Although on this appeal we are reviewing a decision denying a habeas corpus writ, we have carefully considered the trial court's charge. Appellant only takes issue with that portion relating to self-defense.
The specific defense of justification was charged as follows:
"Now the defendant here has interposed in laymen's terms the defense of self defense, or what is known in the law as the defense of justification. Justification, as set forth in the Penal Law, is a defense. The People have the burden of disproving such defense beyond a reasonable doubt." (A-84).
Then followed instructions as to what constituted "deadly physical force" and the circumstances under which it should be used. Even then the judge charged that the burden of disproof was on the People, saying:
"Thus, if you find that the People have disproved beyond a reasonable doubt that the defense of the defendant (sic) was justified in using deadly physical force . . . you may find the defendant guilty (enumerating the crime charged). . . . " (A-86-87).
Stating the converse, the judge instructed:
"However, if you find that the People have failed to disprove beyond a reasonable doubt that the defendant was justified in using deadly physical force in defense of his person, you then must find the defendant not guilty of any of the counts submitted to you." (A-87).
As the result of an inquiry from the jury during its deliberations as to self-defense, the judge again charged:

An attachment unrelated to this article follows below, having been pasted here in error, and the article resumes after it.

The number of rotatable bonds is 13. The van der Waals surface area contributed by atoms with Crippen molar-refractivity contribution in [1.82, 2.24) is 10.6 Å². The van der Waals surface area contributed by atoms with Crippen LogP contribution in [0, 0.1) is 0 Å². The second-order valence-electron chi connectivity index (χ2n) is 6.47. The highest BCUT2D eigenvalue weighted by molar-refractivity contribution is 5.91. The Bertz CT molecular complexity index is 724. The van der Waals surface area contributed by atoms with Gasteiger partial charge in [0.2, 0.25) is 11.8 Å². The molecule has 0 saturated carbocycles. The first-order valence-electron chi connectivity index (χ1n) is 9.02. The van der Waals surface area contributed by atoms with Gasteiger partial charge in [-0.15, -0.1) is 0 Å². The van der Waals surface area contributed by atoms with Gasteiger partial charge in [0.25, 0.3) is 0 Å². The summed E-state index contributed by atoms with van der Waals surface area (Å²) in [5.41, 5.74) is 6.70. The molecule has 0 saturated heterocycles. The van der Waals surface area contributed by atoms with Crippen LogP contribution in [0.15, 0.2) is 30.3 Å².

"Justification, as set forth in the Penal Law, is classified as a defense. The Penal Law goes on further to say that the People have the burden of disproving such defense beyond a reasonable doubt.
"You will recall that I told you earlier that the burden is on the People. This burden never shifts to the defendant. There is no burden on the defendant to prove the justification. He may raise this as a defense, and then the burden is upon the People to disprove this defense beyond a reasonable doubt." (A-106-107).
During mid-morning of the following day, the judge gave further instructions on the question of justification, including the reading of Section 35.15 of the New York Penal Law.3 (See A-118-19). A verdict of guilty of manslaughter, second degree, was returned just before 3:30 P.M. Any uncertainty which may have existed in their collective minds as to the law of justification must thus have been dispelled on the second day of deliberation.
Appellant is apparently satisfied with this "precise definition of justification" charge (Appellant's Br. p. 25) but claims that "it came too late". (Id. p. 27). We do not agree. Rather, we find, on the whole, that the charge given was fair, that, at least by the final reading, it was completely adequate to apprise the jury of the burden of proof,4 and that its delivery to the jury was timely. On habeas corpus review, federal courts do not sit to oversee the exact manner in which a charge, fair in its entirety, is delivered. See Henderson v. Kibbe, 431 U.S. 145, 154, 97 S. Ct. 1730, 52 L. Ed. 2d 203 (1977); Cupp v. Naughten, 414 U.S. 141, 94 S. Ct. 396, 38 L. Ed. 2d 368 (1973). We are satisfied that appellant was not denied any constitutional right to which he was entitled in the trial of his case.